Android supports silent push notifications. These notifications don't pop up on the screen.

    Same as WS. The server sends a push notification and clients reacts according to the notification.

Anyways, I agreed with @Dan, keep it simple. Make clients send their location periodocally. Ultimatelly, this is an exercice for learning.

2. Ready for work

The only who knows the deliveryman status (anytime) is the deliveryman himself. Put buttons in the client application for reporting the status. For example

  • Successful delivery!

    • Ready for more work
    • Delivering next order
  • Could not be delivered!

    • Ready for more work
    • Delivering next order

If he/she press Ready for more work, the server can respond with a list of pending orders, allowing him/her to pick the closer to his/her position.

3. Again the current position

If we implement #2, we can send the location alongside with the status. This will generate a milestone. I was right here when I finished the job and started the next one.

4. Routes

If we implement #1 and #2, the server is already collecting a good bunch of locations.

For more accuracy, the client could track the position frequently, store it in the local storage (let's say a file per route) but send only 1/X to the server, for saving resources like battery and data plan.

At the end of the working day, the deliveryman send the routes pressing a button or the client send them automatically when it's near (or inside) the shop. This last is what we call geofencing.

On the other hand, we know that Google already tracks our location and timings. So we could rely on Google for this feature. Maybe Google won't allow users to extract this information for legal reasons as privacy and security, but worth nothing taking a look at the documentation.

Conclusions

Think first how would be Express Food in the real life. Or how would you like it to be. Think then in the interaction between the shop and the deliverymans. The workflows. These workflows are the protocols of the business. Resolving these protocols will lead you to some of the answers you are looking for. You will realise then that there are several ways to build this. The answers to each question should be addressed to meet your vision of the business. If they don't meet your expectations, skip to the next answer. And so on.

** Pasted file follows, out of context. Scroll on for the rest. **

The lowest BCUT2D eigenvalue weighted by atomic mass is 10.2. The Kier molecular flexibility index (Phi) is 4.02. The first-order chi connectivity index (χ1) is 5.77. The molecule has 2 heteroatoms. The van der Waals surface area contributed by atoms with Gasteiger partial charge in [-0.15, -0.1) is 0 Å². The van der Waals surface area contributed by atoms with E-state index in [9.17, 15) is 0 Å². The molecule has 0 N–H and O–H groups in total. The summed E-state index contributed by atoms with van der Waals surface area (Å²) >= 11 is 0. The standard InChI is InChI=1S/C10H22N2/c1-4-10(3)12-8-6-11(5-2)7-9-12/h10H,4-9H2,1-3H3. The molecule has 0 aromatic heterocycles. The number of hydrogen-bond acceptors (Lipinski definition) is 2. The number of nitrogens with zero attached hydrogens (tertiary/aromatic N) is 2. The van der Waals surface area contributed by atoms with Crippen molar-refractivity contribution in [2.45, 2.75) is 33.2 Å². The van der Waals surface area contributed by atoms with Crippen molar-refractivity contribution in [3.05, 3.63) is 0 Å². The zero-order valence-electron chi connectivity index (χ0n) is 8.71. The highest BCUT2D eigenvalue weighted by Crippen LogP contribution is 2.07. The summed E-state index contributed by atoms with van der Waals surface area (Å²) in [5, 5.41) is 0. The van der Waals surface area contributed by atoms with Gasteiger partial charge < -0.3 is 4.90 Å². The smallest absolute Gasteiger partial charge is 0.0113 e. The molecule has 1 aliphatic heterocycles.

For example, at the time of reading your question I envisioned a real time application and it made me think in events and websockets.


1: As alternative to HTTP

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  • Thanks for giving me a wider insight. BTW, I like the websocket approach and relying on Google services for the #4... What do you mean with: "You also have focused first on resolving isolated issues rather than defining the business."? The 4 specifications I have listed here is not the concerned business flow? They give a total "greenfield" project having for only "specification" what I put in "The context" part. But yep, I maybe should have been more accurate on the deliveryman "handling process", which I imagined the way you do in the #2. – user282139 Sep 2 '17 at 0:09
  • @user282139 Yes you did. Excuse me, I didn't express myself well. I wanted to say that the 4 "problems" are not totally isolated from each other. There's a relationship between them. How to tie them is what I named the protocols of the business. Like a workflow. This workflow is different among shops. You know, business strategies, models and this sort of things. – Laiv Sep 2 '17 at 8:56